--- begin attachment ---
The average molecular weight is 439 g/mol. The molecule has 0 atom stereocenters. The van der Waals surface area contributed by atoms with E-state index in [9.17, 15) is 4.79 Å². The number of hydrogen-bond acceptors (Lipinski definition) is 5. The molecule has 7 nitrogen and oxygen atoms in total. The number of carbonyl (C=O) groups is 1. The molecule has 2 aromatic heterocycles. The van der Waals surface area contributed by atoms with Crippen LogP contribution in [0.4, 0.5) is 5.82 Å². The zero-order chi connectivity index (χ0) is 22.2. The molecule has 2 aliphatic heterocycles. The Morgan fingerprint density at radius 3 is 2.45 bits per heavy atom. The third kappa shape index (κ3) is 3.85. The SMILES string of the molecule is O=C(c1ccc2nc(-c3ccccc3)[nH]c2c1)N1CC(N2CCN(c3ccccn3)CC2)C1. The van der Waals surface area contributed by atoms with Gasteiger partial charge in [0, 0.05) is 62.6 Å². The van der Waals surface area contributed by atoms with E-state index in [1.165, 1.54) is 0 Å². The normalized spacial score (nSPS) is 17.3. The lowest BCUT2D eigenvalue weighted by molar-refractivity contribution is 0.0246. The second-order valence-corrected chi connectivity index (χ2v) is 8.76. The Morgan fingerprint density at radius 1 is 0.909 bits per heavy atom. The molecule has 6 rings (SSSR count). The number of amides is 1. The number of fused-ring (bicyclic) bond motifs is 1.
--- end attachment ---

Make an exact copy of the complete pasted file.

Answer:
The average molecular weight is 439 g/mol. The molecule has 0 atom stereocenters. The van der Waals surface area contributed by atoms with E-state index in [9.17, 15) is 4.79 Å². The number of hydrogen-bond acceptors (Lipinski definition) is 5. The molecule has 7 nitrogen and oxygen atoms in total. The number of carbonyl (C=O) groups is 1. The molecule has 2 aromatic heterocycles. The van der Waals surface area contributed by atoms with Crippen LogP contribution in [0.4, 0.5) is 5.82 Å². The zero-order chi connectivity index (χ0) is 22.2. The molecule has 2 aliphatic heterocycles. The Morgan fingerprint density at radius 3 is 2.45 bits per heavy atom. The third kappa shape index (κ3) is 3.85. The SMILES string of the molecule is O=C(c1ccc2nc(-c3ccccc3)[nH]c2c1)N1CC(N2CCN(c3ccccn3)CC2)C1. The van der Waals surface area contributed by atoms with Gasteiger partial charge in [0, 0.05) is 62.6 Å². The van der Waals surface area contributed by atoms with E-state index in [1.165, 1.54) is 0 Å². The normalized spacial score (nSPS) is 17.3. The lowest BCUT2D eigenvalue weighted by molar-refractivity contribution is 0.0246. The second-order valence-corrected chi connectivity index (χ2v) is 8.76. The Morgan fingerprint density at radius 1 is 0.909 bits per heavy atom. The molecule has 6 rings (SSSR count). The number of amides is 1. The number of fused-ring (bicyclic) bond motifs is 1.